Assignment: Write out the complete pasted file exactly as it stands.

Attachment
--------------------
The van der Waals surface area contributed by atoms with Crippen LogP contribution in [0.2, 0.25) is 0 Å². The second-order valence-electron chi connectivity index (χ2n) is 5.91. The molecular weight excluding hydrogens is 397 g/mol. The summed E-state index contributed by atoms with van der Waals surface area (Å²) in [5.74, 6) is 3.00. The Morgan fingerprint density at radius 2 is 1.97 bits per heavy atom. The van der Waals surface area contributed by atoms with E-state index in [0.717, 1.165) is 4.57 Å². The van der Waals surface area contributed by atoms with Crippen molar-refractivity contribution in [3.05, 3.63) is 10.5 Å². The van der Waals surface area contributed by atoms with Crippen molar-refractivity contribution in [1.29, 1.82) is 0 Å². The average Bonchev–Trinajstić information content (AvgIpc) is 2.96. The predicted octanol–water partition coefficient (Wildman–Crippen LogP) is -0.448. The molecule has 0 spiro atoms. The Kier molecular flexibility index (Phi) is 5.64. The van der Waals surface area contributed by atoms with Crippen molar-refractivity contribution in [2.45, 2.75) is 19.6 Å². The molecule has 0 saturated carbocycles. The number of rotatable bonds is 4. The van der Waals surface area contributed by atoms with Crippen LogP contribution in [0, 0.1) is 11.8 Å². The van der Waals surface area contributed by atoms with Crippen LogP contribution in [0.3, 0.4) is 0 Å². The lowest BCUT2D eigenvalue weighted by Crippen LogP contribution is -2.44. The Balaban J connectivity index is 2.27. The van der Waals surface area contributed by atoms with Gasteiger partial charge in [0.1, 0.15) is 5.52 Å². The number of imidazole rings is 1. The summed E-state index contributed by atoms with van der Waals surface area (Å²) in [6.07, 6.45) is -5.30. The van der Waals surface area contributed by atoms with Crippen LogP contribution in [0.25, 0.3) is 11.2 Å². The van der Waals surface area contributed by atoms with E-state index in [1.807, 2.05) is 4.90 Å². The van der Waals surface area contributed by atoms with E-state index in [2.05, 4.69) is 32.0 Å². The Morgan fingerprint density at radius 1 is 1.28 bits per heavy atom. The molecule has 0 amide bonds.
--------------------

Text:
The van der Waals surface area contributed by atoms with Crippen LogP contribution in [0.2, 0.25) is 0 Å². The second-order valence-electron chi connectivity index (χ2n) is 5.91. The molecular weight excluding hydrogens is 397 g/mol. The summed E-state index contributed by atoms with van der Waals surface area (Å²) in [5.74, 6) is 3.00. The Morgan fingerprint density at radius 2 is 1.97 bits per heavy atom. The van der Waals surface area contributed by atoms with E-state index in [0.717, 1.165) is 4.57 Å². The van der Waals surface area contributed by atoms with Crippen molar-refractivity contribution in [3.05, 3.63) is 10.5 Å². The van der Waals surface area contributed by atoms with Crippen molar-refractivity contribution in [1.29, 1.82) is 0 Å². The average Bonchev–Trinajstić information content (AvgIpc) is 2.96. The predicted octanol–water partition coefficient (Wildman–Crippen LogP) is -0.448. The molecule has 0 spiro atoms. The Kier molecular flexibility index (Phi) is 5.64. The van der Waals surface area contributed by atoms with Crippen molar-refractivity contribution in [2.45, 2.75) is 19.6 Å². The molecule has 0 saturated carbocycles. The number of rotatable bonds is 4. The van der Waals surface area contributed by atoms with Crippen LogP contribution in [0, 0.1) is 11.8 Å². The van der Waals surface area contributed by atoms with Crippen LogP contribution in [0.3, 0.4) is 0 Å². The lowest BCUT2D eigenvalue weighted by Crippen LogP contribution is -2.44. The Balaban J connectivity index is 2.27. The van der Waals surface area contributed by atoms with Gasteiger partial charge in [0.1, 0.15) is 5.52 Å². The number of imidazole rings is 1. The summed E-state index contributed by atoms with van der Waals surface area (Å²) in [6.07, 6.45) is -5.30. The van der Waals surface area contributed by atoms with Crippen LogP contribution in [0.25, 0.3) is 11.2 Å². The van der Waals surface area contributed by atoms with E-state index in [1.807, 2.05) is 4.90 Å². The van der Waals surface area contributed by atoms with E-state index in [2.05, 4.69) is 32.0 Å². The Morgan fingerprint density at radius 1 is 1.28 bits per heavy atom. The molecule has 0 amide bonds.